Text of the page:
Laser Instrument for Mapping World’s Forests Gets Ready to Launch

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GREENBELT, Md., May 9, 2018 — A laser instrument designed to map the world’s forests in high-resolution 3D is undergoing final integration and testing at NASA’s Goddard Space Flight Center. The Global Ecosystem Dynamics Investigation (GEDI) instrument is expected to launch aboard SpaceX’s 16th commercial resupply services mission, targeted for late 2018. GEDI is being led by the University of Maryland and it is being built at NASA Goddard.

A lidar instrument, GEDI has three lasers that will produce eight ground tracks. The laser pulses will reflect off clouds, trees, and the planet’s surface as the space station and GEDI orbit Earth. While the instrument will gather height information about everything in its path, it is specifically designed to measure forests. The amount and intensity of the light that bounces back to GEDI’s telescope will reveal details about the height and density of trees and vegetation, including the structure of leaves and branches within a forest’s canopy.

Global Ecosystem Dynamics Investigation (GEDI) instrument, University of Maryland and NASA Goddard.
The Global Ecosystem Dynamics Investigation (GEDI) lidar is being assembled in a cleanroom at NASA’s Goddard Space Flight Center. Courtesy of NASA.

GEDI will be the first spaceborne laser instrument to measure the structure of Earth’s tropical and temperate forests in high resolution and three dimensions. These measurements will help fill in critical gaps in scientists’ understanding of how much carbon is stored in the world’s forests, the potential for ecosystems to absorb rising concentrations of carbon dioxide in Earth’s atmosphere, and the impact of forest changes on biodiversity.

The team is now preparing to put GEDI through a battery of prelaunch tests to ensure it is ready to withstand the rigors of launch and operating in space.

“Scientists have been planning for decades to get comprehensive information about the structure of forests from space to deepen our understanding of how this structure impacts carbon resources and biodiversity across large regions and even globally, as well as a host of other science issues," said professor Ralph Dubayah. “This is why seeing the instrument built and racing toward launch is so exciting.”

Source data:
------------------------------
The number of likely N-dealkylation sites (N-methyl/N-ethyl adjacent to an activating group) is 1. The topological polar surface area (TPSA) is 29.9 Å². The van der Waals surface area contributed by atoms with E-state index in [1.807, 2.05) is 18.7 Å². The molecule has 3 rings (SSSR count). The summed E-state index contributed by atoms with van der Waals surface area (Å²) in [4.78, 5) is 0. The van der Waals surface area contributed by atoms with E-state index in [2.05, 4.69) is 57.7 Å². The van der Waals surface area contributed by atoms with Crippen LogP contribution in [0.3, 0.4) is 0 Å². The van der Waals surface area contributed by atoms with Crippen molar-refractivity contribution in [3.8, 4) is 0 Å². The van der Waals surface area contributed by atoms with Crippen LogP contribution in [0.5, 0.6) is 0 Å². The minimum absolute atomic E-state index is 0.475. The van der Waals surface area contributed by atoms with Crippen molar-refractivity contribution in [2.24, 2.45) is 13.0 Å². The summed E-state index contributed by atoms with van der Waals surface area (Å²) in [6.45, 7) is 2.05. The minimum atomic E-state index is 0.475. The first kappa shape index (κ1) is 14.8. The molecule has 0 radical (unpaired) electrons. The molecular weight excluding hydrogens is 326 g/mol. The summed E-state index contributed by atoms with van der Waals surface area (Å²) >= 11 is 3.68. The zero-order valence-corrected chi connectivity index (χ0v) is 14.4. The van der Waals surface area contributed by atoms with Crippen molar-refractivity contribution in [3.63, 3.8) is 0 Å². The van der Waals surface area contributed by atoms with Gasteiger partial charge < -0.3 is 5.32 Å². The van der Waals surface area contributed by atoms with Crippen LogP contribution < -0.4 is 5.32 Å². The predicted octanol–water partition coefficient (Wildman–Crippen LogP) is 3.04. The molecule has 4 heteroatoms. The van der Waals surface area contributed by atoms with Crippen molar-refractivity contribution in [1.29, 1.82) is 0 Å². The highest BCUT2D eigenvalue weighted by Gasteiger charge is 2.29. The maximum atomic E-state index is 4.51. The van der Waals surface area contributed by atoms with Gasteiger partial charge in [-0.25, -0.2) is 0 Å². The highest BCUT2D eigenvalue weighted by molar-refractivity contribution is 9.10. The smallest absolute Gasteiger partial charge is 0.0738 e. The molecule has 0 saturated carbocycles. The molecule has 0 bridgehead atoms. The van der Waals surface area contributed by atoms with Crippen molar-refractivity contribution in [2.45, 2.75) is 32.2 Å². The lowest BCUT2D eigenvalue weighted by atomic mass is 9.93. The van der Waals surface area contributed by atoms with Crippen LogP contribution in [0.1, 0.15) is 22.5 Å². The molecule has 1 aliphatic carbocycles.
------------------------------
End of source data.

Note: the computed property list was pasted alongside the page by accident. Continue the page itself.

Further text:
From its perch on the exterior of the orbiting laboratory, GEDI will be the first spaceborne laser instrument to measure the structure of Earth’s tropical and temperate forests in high resolution and three dimensions. Courtesy of NASA’s Goddard Space Flight Center/LK Ward.

Published: May 2018
Lidar, short for light detection and ranging, is a remote sensing technology that uses laser light to measure distances and generate precise, three-dimensional information about the shape and characteristics of objects and surfaces. Lidar systems typically consist of a laser scanner, a GPS receiver, and an inertial measurement unit (IMU), all integrated into a single system. Here is how lidar works: Laser emission: A laser emits laser pulses, often in the form of rapid and repetitive laser...
remote sensing
Remote sensing is a method of data collection and observation where information about objects, areas, or phenomena on Earth's surface is gathered from a distance, typically using sensors onboard satellites, aircraft, drones, or other platforms. This technique enables the monitoring and analysis of Earth's surface and atmosphere without direct physical contact. Remote sensing systems capture electromagnetic radiation (such as visible light, infrared, microwave, or radio waves) reflected or...
AmericasSpace-X StationLasersImaginglidaraerospaceNASAecosystemsenvironmentgeomappingremote sensing

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